Think of it as a potentially lethal one-two punch. New Jerseyans who want to become organ donors are having their wishes ignored when they file driver’s license renewals by mail, according to representatives of the New Jersey Organ and Tissue Sharing Network.
And residents who use the Motor Vehicle Commission’s website are discouraged from becoming donors because of an overly complex registration process, noted the New Providence-based network that handles donations in the state’s 14 northern and central counties.
“We’re concerned that people may be dying because we can’t get the right information out of the MVC registry,” said Joseph Roth, president and CEO of the donor network.
There are many factors that determine whether a person’s organs may be donated, including the donor’s health; condition of the organs at time of death; and whether the donor is a match for a transplant recipient. To put the matter in perspective, Roth indicates that more than 37,000 New Jersey deaths in 2014 were evaluated for potential organ donation, but there were only 125 organ donors in the state, Roth said.
While Roth and other network representatives complimented Gov. Chris Christie’s and MVC Chief Administrator Raymond P. Martinez’s advocacy for organ donations, there appears to be a disconnect between their support and the obstacles preventing some people from become donors.
Some 34 percent of New Jersey adults are registered as organ donors, which is the sixth-lowest percentage in the country, behind Vermont, Texas, New York, Mississippi, and South Carolina. It alsoof 45 percent. National advocates want every state to have more than 50 percent of adults registered.
There are nearly 5,000 New Jersey residents waiting for an organ transplant.
The biggest obstacle can be traced to Skip the Trip, a program that makes it easier to renew driver’s licenses. While there is a box on the renewal form that asks whether a driver wants to be an organ donor, that information isn’t being recorded by the MVC, according to network officials.
“It is our job at New Jersey Sharing network to honor the donor’s wishes,” said Elisse Glennon, the foundation’s executive director. “We would like to see every registered organ donor’s wishes registered through the state registry.”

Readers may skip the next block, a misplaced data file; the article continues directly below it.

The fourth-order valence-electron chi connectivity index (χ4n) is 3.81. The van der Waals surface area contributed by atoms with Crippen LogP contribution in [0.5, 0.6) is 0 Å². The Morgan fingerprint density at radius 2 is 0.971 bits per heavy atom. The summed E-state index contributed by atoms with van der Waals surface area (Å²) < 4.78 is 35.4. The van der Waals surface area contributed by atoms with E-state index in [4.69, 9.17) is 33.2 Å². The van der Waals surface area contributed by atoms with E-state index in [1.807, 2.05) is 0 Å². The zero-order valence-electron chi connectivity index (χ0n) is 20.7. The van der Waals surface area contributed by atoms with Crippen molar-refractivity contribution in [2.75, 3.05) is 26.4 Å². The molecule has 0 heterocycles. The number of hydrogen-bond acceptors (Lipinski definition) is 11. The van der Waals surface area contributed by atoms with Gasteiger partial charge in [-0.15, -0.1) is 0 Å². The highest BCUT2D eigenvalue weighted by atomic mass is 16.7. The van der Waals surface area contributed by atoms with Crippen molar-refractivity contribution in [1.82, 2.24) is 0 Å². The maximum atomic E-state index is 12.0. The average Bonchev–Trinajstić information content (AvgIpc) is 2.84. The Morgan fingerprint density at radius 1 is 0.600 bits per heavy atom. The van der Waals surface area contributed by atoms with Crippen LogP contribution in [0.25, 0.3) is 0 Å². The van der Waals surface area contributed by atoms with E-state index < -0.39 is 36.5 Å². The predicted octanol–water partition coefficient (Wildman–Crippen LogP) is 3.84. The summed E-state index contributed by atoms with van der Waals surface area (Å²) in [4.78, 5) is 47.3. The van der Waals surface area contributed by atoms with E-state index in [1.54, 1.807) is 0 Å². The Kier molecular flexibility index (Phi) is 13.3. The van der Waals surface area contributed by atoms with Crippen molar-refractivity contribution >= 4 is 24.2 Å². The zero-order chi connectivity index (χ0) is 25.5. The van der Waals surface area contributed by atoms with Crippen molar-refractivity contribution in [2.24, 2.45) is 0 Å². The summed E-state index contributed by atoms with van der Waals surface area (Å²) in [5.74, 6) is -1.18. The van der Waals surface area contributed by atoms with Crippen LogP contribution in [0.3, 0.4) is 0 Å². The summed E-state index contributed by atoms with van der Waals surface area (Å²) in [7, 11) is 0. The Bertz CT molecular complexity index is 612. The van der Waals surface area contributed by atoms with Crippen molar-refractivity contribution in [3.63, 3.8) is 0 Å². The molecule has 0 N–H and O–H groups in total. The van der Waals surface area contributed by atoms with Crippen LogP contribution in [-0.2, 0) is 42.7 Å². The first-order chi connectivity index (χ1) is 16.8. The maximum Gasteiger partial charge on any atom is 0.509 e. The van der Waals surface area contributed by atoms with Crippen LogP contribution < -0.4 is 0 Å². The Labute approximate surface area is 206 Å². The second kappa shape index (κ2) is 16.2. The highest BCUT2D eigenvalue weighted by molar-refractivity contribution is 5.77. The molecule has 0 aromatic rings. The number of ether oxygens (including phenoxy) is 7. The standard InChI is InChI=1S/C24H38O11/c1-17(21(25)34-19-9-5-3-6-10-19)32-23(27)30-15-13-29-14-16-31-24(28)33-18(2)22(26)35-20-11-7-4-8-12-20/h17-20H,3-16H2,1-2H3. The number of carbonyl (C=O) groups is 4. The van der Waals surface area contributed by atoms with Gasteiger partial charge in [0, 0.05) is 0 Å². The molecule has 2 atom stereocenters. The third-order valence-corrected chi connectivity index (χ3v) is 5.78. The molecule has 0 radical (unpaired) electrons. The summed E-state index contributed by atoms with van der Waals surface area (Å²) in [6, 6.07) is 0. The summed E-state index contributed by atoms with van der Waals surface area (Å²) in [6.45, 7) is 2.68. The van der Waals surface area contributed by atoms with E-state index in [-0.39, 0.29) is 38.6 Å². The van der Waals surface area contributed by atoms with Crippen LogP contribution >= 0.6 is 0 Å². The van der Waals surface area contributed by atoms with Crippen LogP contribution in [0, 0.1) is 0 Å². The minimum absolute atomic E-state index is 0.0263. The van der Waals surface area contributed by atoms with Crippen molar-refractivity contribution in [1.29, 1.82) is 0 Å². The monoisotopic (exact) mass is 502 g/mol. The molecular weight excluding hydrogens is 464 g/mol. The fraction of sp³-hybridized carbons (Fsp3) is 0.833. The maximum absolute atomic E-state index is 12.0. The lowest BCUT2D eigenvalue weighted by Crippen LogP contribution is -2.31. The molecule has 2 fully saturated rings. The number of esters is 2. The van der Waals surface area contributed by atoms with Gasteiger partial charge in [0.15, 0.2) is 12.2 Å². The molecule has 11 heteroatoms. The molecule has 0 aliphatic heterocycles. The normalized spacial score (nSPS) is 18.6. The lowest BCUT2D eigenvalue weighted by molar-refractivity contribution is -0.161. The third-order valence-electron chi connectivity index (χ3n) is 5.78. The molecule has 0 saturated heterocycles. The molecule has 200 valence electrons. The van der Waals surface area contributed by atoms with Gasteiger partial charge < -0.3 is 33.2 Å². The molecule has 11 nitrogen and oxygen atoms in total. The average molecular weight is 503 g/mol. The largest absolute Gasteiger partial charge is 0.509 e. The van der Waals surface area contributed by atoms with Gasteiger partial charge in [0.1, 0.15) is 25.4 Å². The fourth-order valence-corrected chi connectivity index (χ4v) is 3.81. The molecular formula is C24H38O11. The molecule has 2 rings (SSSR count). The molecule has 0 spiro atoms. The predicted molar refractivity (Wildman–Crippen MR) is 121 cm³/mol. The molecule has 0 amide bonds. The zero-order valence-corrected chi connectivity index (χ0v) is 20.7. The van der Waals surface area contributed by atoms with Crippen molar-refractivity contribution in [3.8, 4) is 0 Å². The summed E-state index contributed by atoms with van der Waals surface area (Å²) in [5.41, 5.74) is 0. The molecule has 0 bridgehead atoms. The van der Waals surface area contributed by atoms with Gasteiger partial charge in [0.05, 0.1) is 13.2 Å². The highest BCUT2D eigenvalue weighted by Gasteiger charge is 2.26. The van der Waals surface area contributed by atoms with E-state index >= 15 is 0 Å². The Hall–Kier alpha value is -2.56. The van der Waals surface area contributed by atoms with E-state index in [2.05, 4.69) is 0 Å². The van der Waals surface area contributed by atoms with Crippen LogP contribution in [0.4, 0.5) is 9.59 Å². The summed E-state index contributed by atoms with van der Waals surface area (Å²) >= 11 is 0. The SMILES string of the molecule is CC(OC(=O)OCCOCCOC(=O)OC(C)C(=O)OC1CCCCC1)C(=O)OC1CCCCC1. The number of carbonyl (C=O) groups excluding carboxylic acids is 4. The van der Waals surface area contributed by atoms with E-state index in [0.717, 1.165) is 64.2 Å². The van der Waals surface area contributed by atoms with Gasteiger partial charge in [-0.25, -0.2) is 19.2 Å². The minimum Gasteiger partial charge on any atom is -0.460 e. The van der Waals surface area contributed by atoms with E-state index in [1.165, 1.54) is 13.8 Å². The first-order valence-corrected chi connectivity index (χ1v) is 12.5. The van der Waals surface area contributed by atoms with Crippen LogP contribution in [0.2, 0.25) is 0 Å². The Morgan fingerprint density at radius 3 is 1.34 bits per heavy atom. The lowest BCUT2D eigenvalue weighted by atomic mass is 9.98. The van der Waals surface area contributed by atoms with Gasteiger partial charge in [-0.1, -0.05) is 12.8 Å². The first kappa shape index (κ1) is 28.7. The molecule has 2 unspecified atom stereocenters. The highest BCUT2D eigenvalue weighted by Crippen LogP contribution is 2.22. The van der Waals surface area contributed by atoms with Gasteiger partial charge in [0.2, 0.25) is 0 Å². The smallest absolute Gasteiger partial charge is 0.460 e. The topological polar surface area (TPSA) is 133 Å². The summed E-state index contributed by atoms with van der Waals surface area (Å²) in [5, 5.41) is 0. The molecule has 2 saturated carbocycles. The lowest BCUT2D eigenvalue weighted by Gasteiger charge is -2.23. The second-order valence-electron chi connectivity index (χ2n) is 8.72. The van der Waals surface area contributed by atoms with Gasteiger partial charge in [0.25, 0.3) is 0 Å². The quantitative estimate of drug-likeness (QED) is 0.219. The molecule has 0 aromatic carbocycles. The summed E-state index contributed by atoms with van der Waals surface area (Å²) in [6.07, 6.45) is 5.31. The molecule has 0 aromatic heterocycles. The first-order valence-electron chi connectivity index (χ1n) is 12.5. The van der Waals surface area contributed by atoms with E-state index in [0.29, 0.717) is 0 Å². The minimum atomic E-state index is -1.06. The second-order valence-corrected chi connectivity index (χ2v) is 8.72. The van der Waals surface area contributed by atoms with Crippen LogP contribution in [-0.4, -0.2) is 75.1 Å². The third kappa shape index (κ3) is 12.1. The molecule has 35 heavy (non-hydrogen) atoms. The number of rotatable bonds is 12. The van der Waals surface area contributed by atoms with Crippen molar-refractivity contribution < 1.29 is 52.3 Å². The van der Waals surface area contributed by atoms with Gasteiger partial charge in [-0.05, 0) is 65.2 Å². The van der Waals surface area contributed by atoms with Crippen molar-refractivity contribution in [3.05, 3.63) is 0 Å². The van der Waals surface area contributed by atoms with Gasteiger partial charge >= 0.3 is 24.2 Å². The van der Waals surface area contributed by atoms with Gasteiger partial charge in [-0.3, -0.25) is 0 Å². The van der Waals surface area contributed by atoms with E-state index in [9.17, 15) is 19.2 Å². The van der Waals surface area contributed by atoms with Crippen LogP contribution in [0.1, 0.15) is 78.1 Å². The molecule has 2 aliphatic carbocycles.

The network has volunteered to help process the applications or pay for processing, but is still in talks with the MVC over the offer, Roth said.
“I don’t know where the hang-up is,” Roth said, noting that other state agencies have accepted in-kind contributions in order to complete projects.
Glennon said the network has benefited from the work of 600 volunteers and thousands of families of organ donors who have died, but the obstacles have slowed progress.
“What’s frustrating to them and to us is that there seems to be a disconnect between the desire to be an organ donor and the ability to actually register in the state of New Jersey,” said Glennon, who noted that the network wasn’t consulted before the state implemented Skip the Trip.
In addition, those who want to directly apply to be donors through the MVC website are discouraged by an unnecessarily complex process. The site asks for applicants to establish a personal identification number and to submit their Social Security and driver’s license numbers. When they complete the electronic applications, they are asked to print them out and mail them to the MVC. Network officials said all of these steps are unnecessary and that the process could be streamlined.
“We don’t know how many people don’t [become organ donors] because of that process,” Roth said.
Another barrier is the absence of a question about organ donations on the applications for non-driver’s-license identification cards, which are also processed by the MVC. Glennon said this might have contributed to lower donor registration rates in cities, where the ID cards are most used.
Finally, the network has limited access to information on the donor registry. For example, on nights and weekends network workers can’t learn when a person registered to be a donor. This can complicate donation efforts when family members produce an advanced directive or another document that contradicts the donor card and it becomes unclear which document is more recent. MVC can provide this information during weekday business hours.
“They’re issues that all could be, in our view, fixed and it will raise the awareness and raise the donor registry in New Jersey, ultimately saving lives,” Glennon said.
Roth said the share of donors whose organs are in good enough shape to be used has been dropping in recent years, as residents have become less healthy. Causes range from the increased use of opiate drugs to unhealthy habits that contribute to what Roth described as the “New Jersey trifecta” of high blood pressure, diabetes and high body mass index.
David Fleming, president and CEO of Donate Life for America, a national organization that advocates for donations, said it’s rare that Americans have an opportunity to do something that can directly save another person’s life. Therefore, advocates and government officials have a responsibility to ensure that a system is in place to maximize organ donations, Fleming said.
He noted that polls that show that more than 90 percent of Americans have a positive view of organ donations. “You’re starting with a popularity standpoint that every one of you would like to have,” if launching an election campaign, Fleming said of the potential pool of donors.
Fleming offered to share with New Jersey officials practices that have been most effective in other states. One potential strategy is handing over operation of the registry to a third-party operator that would make the information accessible on nights and weekends.
Roth added one bright spot in organ donations in the state in recent years. The number of organs per donor that were used in transplants rose from 2.6 in 2009 to 3.15 in the last two years, he said.